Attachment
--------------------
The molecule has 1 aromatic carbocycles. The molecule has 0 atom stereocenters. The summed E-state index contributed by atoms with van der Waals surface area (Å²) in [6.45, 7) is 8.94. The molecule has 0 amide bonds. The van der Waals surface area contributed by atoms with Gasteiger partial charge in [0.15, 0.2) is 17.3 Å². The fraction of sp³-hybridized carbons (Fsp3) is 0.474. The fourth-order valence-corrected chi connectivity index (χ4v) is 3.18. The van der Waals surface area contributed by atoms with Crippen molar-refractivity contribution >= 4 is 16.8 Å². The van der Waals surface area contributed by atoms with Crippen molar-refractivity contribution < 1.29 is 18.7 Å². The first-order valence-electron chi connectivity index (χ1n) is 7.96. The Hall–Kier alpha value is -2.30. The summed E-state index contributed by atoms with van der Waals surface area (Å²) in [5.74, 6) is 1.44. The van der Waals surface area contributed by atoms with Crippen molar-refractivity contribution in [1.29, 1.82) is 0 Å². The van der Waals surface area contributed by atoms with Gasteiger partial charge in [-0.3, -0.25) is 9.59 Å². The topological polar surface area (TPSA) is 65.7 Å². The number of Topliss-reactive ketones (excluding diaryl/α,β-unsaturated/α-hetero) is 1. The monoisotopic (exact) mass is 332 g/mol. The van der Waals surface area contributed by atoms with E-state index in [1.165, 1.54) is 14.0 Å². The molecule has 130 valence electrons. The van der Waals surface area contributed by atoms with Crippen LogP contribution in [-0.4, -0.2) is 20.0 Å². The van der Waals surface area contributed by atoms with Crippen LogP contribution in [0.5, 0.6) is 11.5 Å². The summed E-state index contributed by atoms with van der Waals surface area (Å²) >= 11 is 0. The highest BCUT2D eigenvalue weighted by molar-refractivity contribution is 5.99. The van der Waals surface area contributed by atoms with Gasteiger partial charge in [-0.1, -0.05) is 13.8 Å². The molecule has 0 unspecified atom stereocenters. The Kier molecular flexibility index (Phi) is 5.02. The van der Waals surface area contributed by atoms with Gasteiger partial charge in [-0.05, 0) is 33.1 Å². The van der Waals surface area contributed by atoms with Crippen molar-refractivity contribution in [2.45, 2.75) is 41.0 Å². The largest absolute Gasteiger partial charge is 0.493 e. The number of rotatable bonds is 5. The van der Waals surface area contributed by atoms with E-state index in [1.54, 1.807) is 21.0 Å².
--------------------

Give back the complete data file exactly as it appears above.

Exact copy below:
The molecule has 1 aromatic carbocycles. The molecule has 0 atom stereocenters. The summed E-state index contributed by atoms with van der Waals surface area (Å²) in [6.45, 7) is 8.94. The molecule has 0 amide bonds. The van der Waals surface area contributed by atoms with Gasteiger partial charge in [0.15, 0.2) is 17.3 Å². The fraction of sp³-hybridized carbons (Fsp3) is 0.474. The fourth-order valence-corrected chi connectivity index (χ4v) is 3.18. The van der Waals surface area contributed by atoms with Crippen molar-refractivity contribution >= 4 is 16.8 Å². The van der Waals surface area contributed by atoms with Crippen molar-refractivity contribution < 1.29 is 18.7 Å². The first-order valence-electron chi connectivity index (χ1n) is 7.96. The Hall–Kier alpha value is -2.30. The summed E-state index contributed by atoms with van der Waals surface area (Å²) in [5.74, 6) is 1.44. The van der Waals surface area contributed by atoms with Crippen molar-refractivity contribution in [1.29, 1.82) is 0 Å². The van der Waals surface area contributed by atoms with Gasteiger partial charge in [-0.3, -0.25) is 9.59 Å². The topological polar surface area (TPSA) is 65.7 Å². The number of Topliss-reactive ketones (excluding diaryl/α,β-unsaturated/α-hetero) is 1. The monoisotopic (exact) mass is 332 g/mol. The van der Waals surface area contributed by atoms with E-state index in [1.165, 1.54) is 14.0 Å². The molecule has 130 valence electrons. The van der Waals surface area contributed by atoms with Crippen LogP contribution in [-0.4, -0.2) is 20.0 Å². The van der Waals surface area contributed by atoms with Crippen LogP contribution in [0.5, 0.6) is 11.5 Å². The summed E-state index contributed by atoms with van der Waals surface area (Å²) >= 11 is 0. The highest BCUT2D eigenvalue weighted by molar-refractivity contribution is 5.99. The van der Waals surface area contributed by atoms with Gasteiger partial charge in [-0.1, -0.05) is 13.8 Å². The molecule has 0 unspecified atom stereocenters. The Kier molecular flexibility index (Phi) is 5.02. The van der Waals surface area contributed by atoms with Gasteiger partial charge in [-0.05, 0) is 33.1 Å². The van der Waals surface area contributed by atoms with Crippen molar-refractivity contribution in [2.45, 2.75) is 41.0 Å². The largest absolute Gasteiger partial charge is 0.493 e. The number of rotatable bonds is 5. The van der Waals surface area contributed by atoms with E-state index in [1.54, 1.807) is 21.0 Å².